Top Air Force officials want supervisors across the service to know: It’s one thing to hold the title of “leader,” and another to act like one.

On Monday, Chief of Staff Gen. Charles “CQ” Brown and Chief Master Sergeant of the Air Force JoAnne Bass asked airmen — especially those in leadership positions — to routinely create opportunities for personal and professional growth and to forge closer bonds. They call it “airmen’s time.”

“‘Airmen’s time’ is a way of life — not a program,” Bass and Brown wrote in a letter to the force this week. “Care cannot be outsourced. Getting to know and see our airmen beyond the uniform is how we build connection.”

That could mean monthly mentorship chats with someone from outside the unit or periodic group discussions of common issues that squadron members may face at home — whatever helps build community.

“Share perspectives and life lessons,” the letter said. “Discuss what values guide us, or what is our team’s purpose.”

Some squadrons may already be organizing those kinds of discussions on their own. Others may see it as a good idea they haven’t put into action, or as another duty cutting into their free time.

The suggestion is meant to recognize “what the Air Force is and what our place in it is,” Bass’s spokesperson Master Sgt. Jarad Denton said Tuesday. It’s also supposed to remind higher-ranking airmen of what’s expected of people in their positions.

“Airmen’s time” is part of an effort to get back to the basics of being a good airman, Denton said.

Interpersonal connection and teambuilding will be baked into a set of forthcoming documents meant to shape the future of the Air Force enlisted corps, like an updated “Little Brown Book” of enlisted information and a career development blueprint.

They’ll lay out how a leader should care for their wingmen as a staff sergeant, for instance, compared to as a senior master sergeant.

Officials want airmen to own and enjoy what they come up with, not see it as another requirement to check off the to-do list or something to ignore. For instance, some units missed an opportunity for dialogue in 2019 when they blew off an order from Air Force headquarters for troops to take a day to discuss issues surrounding the military’s ongoing struggle with suicide.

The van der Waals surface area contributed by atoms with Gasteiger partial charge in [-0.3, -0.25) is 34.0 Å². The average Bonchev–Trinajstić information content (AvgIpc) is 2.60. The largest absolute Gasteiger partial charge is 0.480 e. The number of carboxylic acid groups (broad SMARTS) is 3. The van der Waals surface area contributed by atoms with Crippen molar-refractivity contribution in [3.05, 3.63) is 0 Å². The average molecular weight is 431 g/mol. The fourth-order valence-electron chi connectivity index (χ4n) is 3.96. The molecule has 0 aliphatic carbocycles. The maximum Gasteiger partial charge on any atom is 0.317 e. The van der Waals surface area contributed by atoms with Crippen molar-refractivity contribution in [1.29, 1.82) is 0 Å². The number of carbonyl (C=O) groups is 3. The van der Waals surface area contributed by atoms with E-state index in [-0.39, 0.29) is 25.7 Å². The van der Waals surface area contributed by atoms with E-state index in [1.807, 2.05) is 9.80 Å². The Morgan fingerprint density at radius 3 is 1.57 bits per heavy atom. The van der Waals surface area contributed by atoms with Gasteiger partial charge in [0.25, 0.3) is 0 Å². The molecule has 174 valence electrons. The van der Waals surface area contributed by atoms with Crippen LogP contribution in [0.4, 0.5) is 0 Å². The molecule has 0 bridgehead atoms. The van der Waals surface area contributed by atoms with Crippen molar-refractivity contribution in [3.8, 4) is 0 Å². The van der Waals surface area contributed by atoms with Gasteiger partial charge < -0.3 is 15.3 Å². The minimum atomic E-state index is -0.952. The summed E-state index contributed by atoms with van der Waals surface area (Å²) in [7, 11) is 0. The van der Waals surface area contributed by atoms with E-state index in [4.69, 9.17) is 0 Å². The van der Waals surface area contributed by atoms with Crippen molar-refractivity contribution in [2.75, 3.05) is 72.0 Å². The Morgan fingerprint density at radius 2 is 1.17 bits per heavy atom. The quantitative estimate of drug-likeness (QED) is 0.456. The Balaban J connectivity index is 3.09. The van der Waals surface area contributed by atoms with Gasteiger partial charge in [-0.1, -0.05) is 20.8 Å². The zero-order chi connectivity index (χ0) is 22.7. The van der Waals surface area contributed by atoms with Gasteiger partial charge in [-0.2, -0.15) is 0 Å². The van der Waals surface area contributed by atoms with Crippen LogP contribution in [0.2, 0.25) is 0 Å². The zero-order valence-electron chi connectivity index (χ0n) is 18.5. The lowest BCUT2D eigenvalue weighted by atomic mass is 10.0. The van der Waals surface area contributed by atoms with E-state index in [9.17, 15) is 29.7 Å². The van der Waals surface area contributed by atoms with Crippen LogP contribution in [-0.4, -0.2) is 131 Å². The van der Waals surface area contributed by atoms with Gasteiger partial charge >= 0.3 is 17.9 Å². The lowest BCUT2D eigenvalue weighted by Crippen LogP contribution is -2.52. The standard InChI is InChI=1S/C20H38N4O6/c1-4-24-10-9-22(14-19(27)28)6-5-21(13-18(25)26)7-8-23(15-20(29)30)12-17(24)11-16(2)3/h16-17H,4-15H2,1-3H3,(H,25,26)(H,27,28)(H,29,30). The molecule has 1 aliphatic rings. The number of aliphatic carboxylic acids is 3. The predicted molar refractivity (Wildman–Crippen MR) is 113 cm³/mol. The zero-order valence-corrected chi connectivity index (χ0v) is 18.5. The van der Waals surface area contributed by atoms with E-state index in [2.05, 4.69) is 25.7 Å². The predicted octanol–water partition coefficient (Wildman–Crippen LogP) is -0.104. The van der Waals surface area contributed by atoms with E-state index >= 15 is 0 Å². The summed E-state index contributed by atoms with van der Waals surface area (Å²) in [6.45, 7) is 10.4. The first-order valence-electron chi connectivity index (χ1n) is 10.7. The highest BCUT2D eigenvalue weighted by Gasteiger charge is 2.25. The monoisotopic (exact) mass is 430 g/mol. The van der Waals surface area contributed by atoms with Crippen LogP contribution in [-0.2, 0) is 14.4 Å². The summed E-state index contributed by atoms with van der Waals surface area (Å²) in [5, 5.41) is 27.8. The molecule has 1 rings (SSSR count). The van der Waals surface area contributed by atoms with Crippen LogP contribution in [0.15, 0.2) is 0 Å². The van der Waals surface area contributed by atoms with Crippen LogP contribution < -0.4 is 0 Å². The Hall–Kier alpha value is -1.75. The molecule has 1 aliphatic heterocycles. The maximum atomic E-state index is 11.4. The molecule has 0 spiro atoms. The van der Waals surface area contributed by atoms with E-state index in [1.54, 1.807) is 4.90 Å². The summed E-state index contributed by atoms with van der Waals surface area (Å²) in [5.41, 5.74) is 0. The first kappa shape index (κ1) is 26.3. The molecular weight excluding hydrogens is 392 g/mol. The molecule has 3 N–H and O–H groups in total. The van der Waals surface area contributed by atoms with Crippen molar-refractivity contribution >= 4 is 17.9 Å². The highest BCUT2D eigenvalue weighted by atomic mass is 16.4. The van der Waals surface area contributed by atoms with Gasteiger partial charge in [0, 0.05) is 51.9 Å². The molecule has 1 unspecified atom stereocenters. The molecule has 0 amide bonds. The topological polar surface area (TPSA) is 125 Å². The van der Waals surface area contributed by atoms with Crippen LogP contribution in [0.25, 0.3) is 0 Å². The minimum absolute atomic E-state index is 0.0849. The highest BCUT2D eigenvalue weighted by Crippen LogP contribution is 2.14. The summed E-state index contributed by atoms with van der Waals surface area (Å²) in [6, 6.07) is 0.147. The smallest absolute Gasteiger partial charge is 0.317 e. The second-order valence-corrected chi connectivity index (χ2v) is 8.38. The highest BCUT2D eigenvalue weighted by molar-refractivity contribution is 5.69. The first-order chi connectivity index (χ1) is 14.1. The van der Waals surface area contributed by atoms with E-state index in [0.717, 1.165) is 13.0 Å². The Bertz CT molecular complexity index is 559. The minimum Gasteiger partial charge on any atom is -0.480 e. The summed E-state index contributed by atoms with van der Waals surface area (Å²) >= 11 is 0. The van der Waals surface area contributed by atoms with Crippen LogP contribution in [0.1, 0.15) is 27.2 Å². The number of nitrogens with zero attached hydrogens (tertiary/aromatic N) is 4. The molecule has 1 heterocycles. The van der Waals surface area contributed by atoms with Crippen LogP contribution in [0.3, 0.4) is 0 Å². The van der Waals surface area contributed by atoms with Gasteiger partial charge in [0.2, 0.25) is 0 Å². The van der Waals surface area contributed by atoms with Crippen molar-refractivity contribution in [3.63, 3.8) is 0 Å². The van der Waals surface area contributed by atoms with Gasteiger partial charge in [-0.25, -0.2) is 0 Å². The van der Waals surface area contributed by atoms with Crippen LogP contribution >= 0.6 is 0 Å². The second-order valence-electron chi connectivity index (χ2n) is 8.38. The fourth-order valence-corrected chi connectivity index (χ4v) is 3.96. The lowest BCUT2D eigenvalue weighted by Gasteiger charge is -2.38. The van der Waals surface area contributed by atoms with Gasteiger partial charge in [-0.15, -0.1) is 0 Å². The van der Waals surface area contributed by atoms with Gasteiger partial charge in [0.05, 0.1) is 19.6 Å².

Still, many online eyed the letter with a dose of skepticism.

“Impressive that so many words were used but so little was said,” one Reddit user said.

“I had my wife read it to make sure I didn’t miss anything. She got done and asked me, ‘So what IS airman’s time?’” another Redditor posted.

Tech. Sgt. Daniel Hulter, who works at Colorado-based Air Force CyberWorx, disagrees: “They did this one right,” he wrote on Facebook.

“We don’t need to be told from on high how to have conversations, establish trust and act as adaptive, responsive leaders for our airmen,” he said in a public group post. “What they did with the memo was establish intent and set a couple of left and right limits.”

Airmen can probably figure out how to put the memo into action without needing micromanagement from senior leaders, he said.

Still, many supervisors likely do need to brush up on their communication skills and the ability to read their airmen better, “especially with people who are not like them,” Hulter added.

“We probably need to think about how we’re going to solve that competency problem,” he said.

But make no mistake: the intent is “NOT for ‘airmen’s time’ to happen during down time or weekends” when airmen are recharging, Bass warned.

“Don’t be that leader,” she said.

Rachel Cohen joined Air Force Times as senior reporter in March 2021. Her work has appeared in Air Force Magazine, Inside Defense, Inside Health Policy, the Frederick News-Post (Md.), the Washington Post, and others.

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